Showing 76 - 100 of 885 comments
Giant has just come out on 4k. From reviews some of it looks great and some of it not so great. The movie is 3 hours and 20 minutes. And it played the Roxy with a stage show which is amazing. A very long running time for a show that had continuous performances.
To be honest I’ve never seen it but Burton was supposed to have been embarrassed by it. Like The Silver Chalice for Paul Newman. Now I love sword and sandal epics and if it comes out on bluray I’ll get it. That is quite a cast.
I’m not sure if it is forgotten. It’s kind of notorious.
No photos of interior as a roadshow house?
Did Once is Not Enough play at this theater? I remember walking by the theater where it was playing as a boy.
Eddie Dowling produced the original production of The Glass Menagerie in Chicago and created the character of Tom. Laurette Taylor who created Amanda gave one of the most famous performances of the American stage in the 20th century in this play. As she was only 6 years older than he she told him repeatedly “You’re too old to be my son.” At 55 he was pretty old to be playing Tom.
The theater looks so narrow it looks like the screen is curved from being squeezed.
55 cents to see Noro Morales and his orchestra. Hmmm. Ok.
The Warner Archive bluray looks great and gives new life to the film.
This was a terrific show. A lot of fun. Gentlemen Prefer Blondes.
I probably saw that many years ago which is why the one with the curtains looks so wrong. Unfortunately I haven’t seen that book in decades.
Does anyone have it? Can you scan the photo?
We had a Century Theater in Paramus NJ where I’ve posted. It was a beauty just like this one. But unfortunately it was twinned in the very early 70s so I only saw very few films when it was single screen. It was split down the middle so you were watching a small screen from the side. Kind of like the Quad in Manhattan but at least there you were looking at the screen head on. It was a very sad harbinger of things to come when showmanship began to be discarded. But you hardly needed showmanship for a lot of the films they began making in the 70s. That died out with Oliver and Funny Girl.
How else would they have run it in 1942? This does not look first run.
Does anyone know of a picture of the auditorium facing the proscenium before the drapes were added? I can’t find one online anywhere. On this site the earliest looks like it was from the 30s or 40s. The design of the curtain and the covering of the side columns is definitely not the original look of the theater in 1919 or the 20s. They did the same to the Roxy but we have pictures of that theater with its original proscenium.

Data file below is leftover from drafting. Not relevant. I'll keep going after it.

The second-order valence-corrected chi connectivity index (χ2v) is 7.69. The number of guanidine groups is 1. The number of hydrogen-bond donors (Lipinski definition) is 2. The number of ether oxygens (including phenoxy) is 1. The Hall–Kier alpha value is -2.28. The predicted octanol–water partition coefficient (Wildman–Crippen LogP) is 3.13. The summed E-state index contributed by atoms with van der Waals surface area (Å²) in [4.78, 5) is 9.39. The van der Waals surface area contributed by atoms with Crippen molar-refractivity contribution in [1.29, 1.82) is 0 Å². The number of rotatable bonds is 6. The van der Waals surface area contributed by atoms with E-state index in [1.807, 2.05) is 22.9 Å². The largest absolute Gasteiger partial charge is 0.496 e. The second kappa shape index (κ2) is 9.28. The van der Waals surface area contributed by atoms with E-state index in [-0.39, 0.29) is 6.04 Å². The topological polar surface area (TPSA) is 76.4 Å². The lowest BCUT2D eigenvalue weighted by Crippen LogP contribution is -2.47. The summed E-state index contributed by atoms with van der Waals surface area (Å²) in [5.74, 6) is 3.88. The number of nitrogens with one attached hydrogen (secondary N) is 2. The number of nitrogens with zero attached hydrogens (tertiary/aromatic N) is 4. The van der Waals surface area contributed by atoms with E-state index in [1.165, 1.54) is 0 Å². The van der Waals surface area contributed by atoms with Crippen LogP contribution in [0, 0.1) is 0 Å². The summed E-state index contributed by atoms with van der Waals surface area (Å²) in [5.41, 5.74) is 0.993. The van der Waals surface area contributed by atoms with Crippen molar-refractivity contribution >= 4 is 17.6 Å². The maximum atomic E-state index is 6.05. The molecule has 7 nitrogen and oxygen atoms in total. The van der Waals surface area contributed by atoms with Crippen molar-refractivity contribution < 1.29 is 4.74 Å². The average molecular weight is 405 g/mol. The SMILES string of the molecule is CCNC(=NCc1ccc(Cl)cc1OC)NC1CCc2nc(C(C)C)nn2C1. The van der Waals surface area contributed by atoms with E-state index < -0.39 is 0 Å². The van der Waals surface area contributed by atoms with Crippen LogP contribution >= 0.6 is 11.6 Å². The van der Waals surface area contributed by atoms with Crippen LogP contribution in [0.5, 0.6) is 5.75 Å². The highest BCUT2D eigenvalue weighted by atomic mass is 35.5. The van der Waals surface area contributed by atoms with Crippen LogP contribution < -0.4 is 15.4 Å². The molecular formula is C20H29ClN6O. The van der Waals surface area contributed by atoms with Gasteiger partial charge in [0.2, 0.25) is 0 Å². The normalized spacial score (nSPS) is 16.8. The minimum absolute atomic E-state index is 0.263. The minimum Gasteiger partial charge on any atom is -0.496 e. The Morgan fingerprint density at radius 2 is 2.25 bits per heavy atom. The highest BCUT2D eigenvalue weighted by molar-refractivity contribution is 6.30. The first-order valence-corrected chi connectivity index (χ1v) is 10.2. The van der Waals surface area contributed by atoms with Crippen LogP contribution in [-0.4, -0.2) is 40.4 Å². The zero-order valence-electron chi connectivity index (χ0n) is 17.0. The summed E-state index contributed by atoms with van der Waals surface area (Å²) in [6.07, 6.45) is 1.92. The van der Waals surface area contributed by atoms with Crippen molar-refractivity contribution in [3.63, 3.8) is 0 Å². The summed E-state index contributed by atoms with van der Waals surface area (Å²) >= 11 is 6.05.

The film of Porgy and Bess was not shown for years because the Gershwin estate suppressed it. I guess they hated it. It was shown at the Ziegfeld for a one time showing. The musical/opera is done regularly and was done at the Met last year.
The Houston Grand Opera production done on Broadway many years ago(done first at the Uris and then at the Mark Hellinger) was one of the greatest things I’ve seen in my life. There is a recording of it on RCA but it was better than what is captured on the recording. Still it’s worth having to hear Clamma Dale and Donnie Ray Albert.
No interior photos of this great Miami House? I’d love to know what it was like.
Would have liked very much to have seen its Cinerama screen.
Opened continuous run in New York at Radio City. I wonder where else it was roadshowed in the US. Also were the lengths exactly the same?
A good movie that is little known today but not exactly Easter holiday fare for the Hall. I guess it was MGM’s bid to make Tom Drake a star but didn’t. I believe Dean Stockwell said he never even saw it. One of those LB Mayer films that has a happy ending but is fairly dark which LB never got enough credit for.
I thought because Miami had so many tourists and older snowbirds it would be a major roadshow town. My parents had their honeymoon there in the 50s. From the photos people dressed so well. I would have loved to have seen it.
The late 50s postcard DavidZornig posted is even more spectacular than the early 50s. What colors! Like a dream Miami out of a 20th Century Fox musical. I imagine the street is pretty depressing today.
Just saw this housed the Miami roadshow engagement of Funny Girl. Was anyone in it to see roadshow films? Were there other roadshows here? Was there a widescreen with a curtain placed in front of the proscenium to allow for a much larger image?
This really looks like a spectacular place to have seen a movie. Especially a roadshow film.
Cool program but wrong theater. This is the old theater which has a different page.
One of the great French films that many people are not familiar with.
A disappointment for the Hall no matter how good a movie.
Not a film to bring in the summer tourists or even the Hall’s regulars. That would be the following year with Show Boat.
Right next to Loew’s American was the Franklin Savings Bank whose picture I uploaded at the south east corner of 42nd and 8th Av. You can also see it in Ken Roe’s photo uploaded on Jan. 22, 1016. I remember going inside and it was a magnificent building. I was awestruck. Its destruction in the early 70s only hasted the seediness of the deuce. Forever it was a parking lot until the paper that isn’t worth the ink it spills built their monstrosity on the site.